On the other hand, questions when asked with no expectation of particular answers but with a spirit of open ears can expand children’s sense of meaning and confidence in communication.  Let every answer be heard, regardless of whether you approve or agree with it.   Deep listening leaves children with interest in reflection and the power to hear others as well.  This leads to responsibility organically. Having become both sides of a story, being both the witch and the girl she tricks, the snake and the king gives children the potential for transformation.  Herein is born the facility to change one’s life.

Multicultural Education

The world is changing all the time.  Cultures, traditions, belief systems, weather, industry, economics, migrations, wars, longings, genders, likes and dislikes, crisis and peace have formed our world and the world of our ancestors.  At the same time, the human need to find meaning, connection, happiness, solutions to problems, and hope remains the same.  Storytelling has existed in every culture and time in history. Although many of the images and ideas may be foreign, we are heirs to all the stories of the world.

Cultures and stories are a diverse tapestry of history and prehistory. Colorful and different, the warp and woof of their weave is astonishing.  The variety of shapes of animals and seashells, the colors of our skin, our voices and the unique quality of each face or personality is nothing short of miraculous.  However, there is also a pattern of similarity and underlying meaning that is timeless and unchanging, and can not be explained.   It is our natural right to delight in our differences, and wonder about the mystery of our sameness.

One way to really know the spirit of another culture is to hear their stories.  Literally, to become their stories as you listen is the first step in true multicultural education.  The emphasis on the process of what happens while one is listening is what makes storytelling more powerful than a mere recitation or moral lesson.  In this case, it is a chance to directly access an understanding of differences, cause and effect, and receive the gift of beautiful language and image.  The integration of body, mind and heart that occurs in the listening is the pillar of support for developing the ability to act without reaction, to reflect, to tolerate differences, and to risk exploring a new experience.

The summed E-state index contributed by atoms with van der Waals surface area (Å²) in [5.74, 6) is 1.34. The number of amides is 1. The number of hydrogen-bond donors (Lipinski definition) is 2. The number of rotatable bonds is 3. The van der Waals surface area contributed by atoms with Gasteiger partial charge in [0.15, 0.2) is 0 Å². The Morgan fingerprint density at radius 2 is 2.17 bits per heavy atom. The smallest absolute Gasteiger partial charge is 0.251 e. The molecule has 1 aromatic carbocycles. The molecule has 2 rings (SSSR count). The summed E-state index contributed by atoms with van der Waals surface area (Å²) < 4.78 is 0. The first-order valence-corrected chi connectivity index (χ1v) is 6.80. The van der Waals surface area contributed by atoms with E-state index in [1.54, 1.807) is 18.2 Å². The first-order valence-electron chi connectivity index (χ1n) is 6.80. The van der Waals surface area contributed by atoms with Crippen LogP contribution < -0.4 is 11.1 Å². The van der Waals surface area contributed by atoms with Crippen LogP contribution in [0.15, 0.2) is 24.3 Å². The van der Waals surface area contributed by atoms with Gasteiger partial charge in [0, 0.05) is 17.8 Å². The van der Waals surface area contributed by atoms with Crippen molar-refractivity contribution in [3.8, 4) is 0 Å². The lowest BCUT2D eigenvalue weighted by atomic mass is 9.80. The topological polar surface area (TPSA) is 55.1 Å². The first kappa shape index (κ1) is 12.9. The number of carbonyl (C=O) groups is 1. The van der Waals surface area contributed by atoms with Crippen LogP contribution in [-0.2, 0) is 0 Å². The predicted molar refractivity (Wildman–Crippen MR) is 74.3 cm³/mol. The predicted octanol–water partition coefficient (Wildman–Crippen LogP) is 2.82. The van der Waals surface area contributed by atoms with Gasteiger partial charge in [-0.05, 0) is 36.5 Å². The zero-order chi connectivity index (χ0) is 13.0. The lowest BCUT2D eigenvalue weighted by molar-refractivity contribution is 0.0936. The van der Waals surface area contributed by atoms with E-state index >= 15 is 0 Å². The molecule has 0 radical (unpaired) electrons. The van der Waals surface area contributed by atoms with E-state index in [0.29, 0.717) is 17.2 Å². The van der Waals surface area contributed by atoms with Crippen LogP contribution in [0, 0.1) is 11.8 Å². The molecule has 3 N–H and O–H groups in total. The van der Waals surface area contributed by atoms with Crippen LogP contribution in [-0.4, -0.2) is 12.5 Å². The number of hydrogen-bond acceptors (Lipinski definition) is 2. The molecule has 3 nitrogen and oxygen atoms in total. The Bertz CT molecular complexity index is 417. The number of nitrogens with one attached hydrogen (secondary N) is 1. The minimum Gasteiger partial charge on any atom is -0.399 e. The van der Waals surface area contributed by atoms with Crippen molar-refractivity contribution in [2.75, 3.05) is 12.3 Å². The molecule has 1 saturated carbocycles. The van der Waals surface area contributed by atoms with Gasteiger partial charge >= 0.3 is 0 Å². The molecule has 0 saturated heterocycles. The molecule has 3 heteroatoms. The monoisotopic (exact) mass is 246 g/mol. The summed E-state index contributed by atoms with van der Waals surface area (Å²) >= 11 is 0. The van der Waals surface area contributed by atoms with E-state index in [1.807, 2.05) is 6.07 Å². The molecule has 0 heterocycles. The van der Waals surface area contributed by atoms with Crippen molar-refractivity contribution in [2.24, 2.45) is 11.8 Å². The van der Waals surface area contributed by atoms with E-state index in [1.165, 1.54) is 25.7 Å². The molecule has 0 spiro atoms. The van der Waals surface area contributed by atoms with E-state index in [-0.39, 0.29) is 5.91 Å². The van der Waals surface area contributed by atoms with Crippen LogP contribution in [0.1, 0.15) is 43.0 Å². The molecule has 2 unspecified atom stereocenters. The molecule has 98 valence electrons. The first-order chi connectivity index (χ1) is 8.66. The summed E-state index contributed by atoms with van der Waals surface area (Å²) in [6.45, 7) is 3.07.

We are all in need of trusting our inner resources that we have as human beings.  It is time to reactivate our creativity and renew an abiding recognition of wonder in what is sacred or mysterious that brings us together.  The everyday world is abounding with magic.  The sheer fact that the sun rises in the morning, that spring follows winter, and that we are born and live and die, encourages us to see beyond our own situation.

The story is like a round hole cut in the ice revealing a universe of water as vast as sky, or a window thrown open that shows us another world we have never imagined.  Sometimes the sheer relief of being removed from one’s circumstances, or preoccupations, for just a minute, allows the body and mind to relax to refresh itself.  This can make it possible to endure the next event, or suddenly be struck by new insight or a bigger view.

The intention of this workbook is for you to infuse our youth with a sense of participation in their own lives, each other and the ceaselessly unfolding story of the universe we share.  Dreaming of the future allows each child to imagine something for themselves, while becoming stewards for the planet.  I hope our children can be nourished by an unending sense of possibility, and excitement about the adventure of their lives into adulthood.  Such a journey passes on precious knowledge: that each person has a unique contribution to make to our world.

Just as people,
not knowing that a treasure is hidden in the field,
pass over it every day without ever finding it,
so do these creatures live day after day
without ever finding the self within their heart.
— Chandogya Upanishad 8.3.2

© 2003 Laura Simms